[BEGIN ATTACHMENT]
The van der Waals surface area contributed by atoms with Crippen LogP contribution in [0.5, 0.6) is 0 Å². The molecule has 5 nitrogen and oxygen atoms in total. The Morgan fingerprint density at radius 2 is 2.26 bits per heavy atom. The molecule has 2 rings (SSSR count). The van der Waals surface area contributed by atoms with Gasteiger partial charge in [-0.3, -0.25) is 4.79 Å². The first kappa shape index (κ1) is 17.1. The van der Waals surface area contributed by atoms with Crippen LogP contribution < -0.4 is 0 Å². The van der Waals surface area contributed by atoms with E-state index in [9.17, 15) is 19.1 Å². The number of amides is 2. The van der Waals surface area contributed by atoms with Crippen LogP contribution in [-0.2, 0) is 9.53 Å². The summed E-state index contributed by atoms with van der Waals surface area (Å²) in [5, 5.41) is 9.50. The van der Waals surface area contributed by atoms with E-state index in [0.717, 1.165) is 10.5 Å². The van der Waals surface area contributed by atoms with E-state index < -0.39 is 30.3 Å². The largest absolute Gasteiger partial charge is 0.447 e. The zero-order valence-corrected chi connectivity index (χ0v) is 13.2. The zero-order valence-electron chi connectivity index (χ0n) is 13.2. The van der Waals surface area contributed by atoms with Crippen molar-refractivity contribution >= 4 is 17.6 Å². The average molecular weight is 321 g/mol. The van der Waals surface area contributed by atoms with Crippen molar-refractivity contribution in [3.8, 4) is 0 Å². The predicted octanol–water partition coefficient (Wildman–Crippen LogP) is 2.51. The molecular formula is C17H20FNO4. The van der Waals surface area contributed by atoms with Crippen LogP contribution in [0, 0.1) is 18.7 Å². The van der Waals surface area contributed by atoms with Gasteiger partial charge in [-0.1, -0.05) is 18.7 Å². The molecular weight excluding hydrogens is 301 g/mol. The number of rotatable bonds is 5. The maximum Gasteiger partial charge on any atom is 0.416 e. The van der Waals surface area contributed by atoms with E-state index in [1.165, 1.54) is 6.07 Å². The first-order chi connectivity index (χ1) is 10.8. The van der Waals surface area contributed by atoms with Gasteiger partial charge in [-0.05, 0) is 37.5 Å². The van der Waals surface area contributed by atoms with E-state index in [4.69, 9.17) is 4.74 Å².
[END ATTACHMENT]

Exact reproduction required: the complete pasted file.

The van der Waals surface area contributed by atoms with Crippen LogP contribution in [0.5, 0.6) is 0 Å². The molecule has 5 nitrogen and oxygen atoms in total. The Morgan fingerprint density at radius 2 is 2.26 bits per heavy atom. The molecule has 2 rings (SSSR count). The van der Waals surface area contributed by atoms with Gasteiger partial charge in [-0.3, -0.25) is 4.79 Å². The first kappa shape index (κ1) is 17.1. The van der Waals surface area contributed by atoms with Crippen LogP contribution < -0.4 is 0 Å². The van der Waals surface area contributed by atoms with E-state index in [9.17, 15) is 19.1 Å². The number of amides is 2. The van der Waals surface area contributed by atoms with Crippen LogP contribution in [-0.2, 0) is 9.53 Å². The summed E-state index contributed by atoms with van der Waals surface area (Å²) in [5, 5.41) is 9.50. The van der Waals surface area contributed by atoms with E-state index in [0.717, 1.165) is 10.5 Å². The van der Waals surface area contributed by atoms with E-state index < -0.39 is 30.3 Å². The largest absolute Gasteiger partial charge is 0.447 e. The zero-order valence-corrected chi connectivity index (χ0v) is 13.2. The zero-order valence-electron chi connectivity index (χ0n) is 13.2. The van der Waals surface area contributed by atoms with Crippen molar-refractivity contribution >= 4 is 17.6 Å². The average molecular weight is 321 g/mol. The van der Waals surface area contributed by atoms with Crippen molar-refractivity contribution in [3.8, 4) is 0 Å². The predicted octanol–water partition coefficient (Wildman–Crippen LogP) is 2.51. The molecular formula is C17H20FNO4. The van der Waals surface area contributed by atoms with Crippen LogP contribution in [0, 0.1) is 18.7 Å². The van der Waals surface area contributed by atoms with Gasteiger partial charge in [-0.1, -0.05) is 18.7 Å². The molecular weight excluding hydrogens is 301 g/mol. The number of rotatable bonds is 5. The maximum Gasteiger partial charge on any atom is 0.416 e. The van der Waals surface area contributed by atoms with E-state index in [1.165, 1.54) is 6.07 Å². The first-order chi connectivity index (χ1) is 10.8. The van der Waals surface area contributed by atoms with Gasteiger partial charge in [-0.05, 0) is 37.5 Å². The van der Waals surface area contributed by atoms with E-state index in [4.69, 9.17) is 4.74 Å².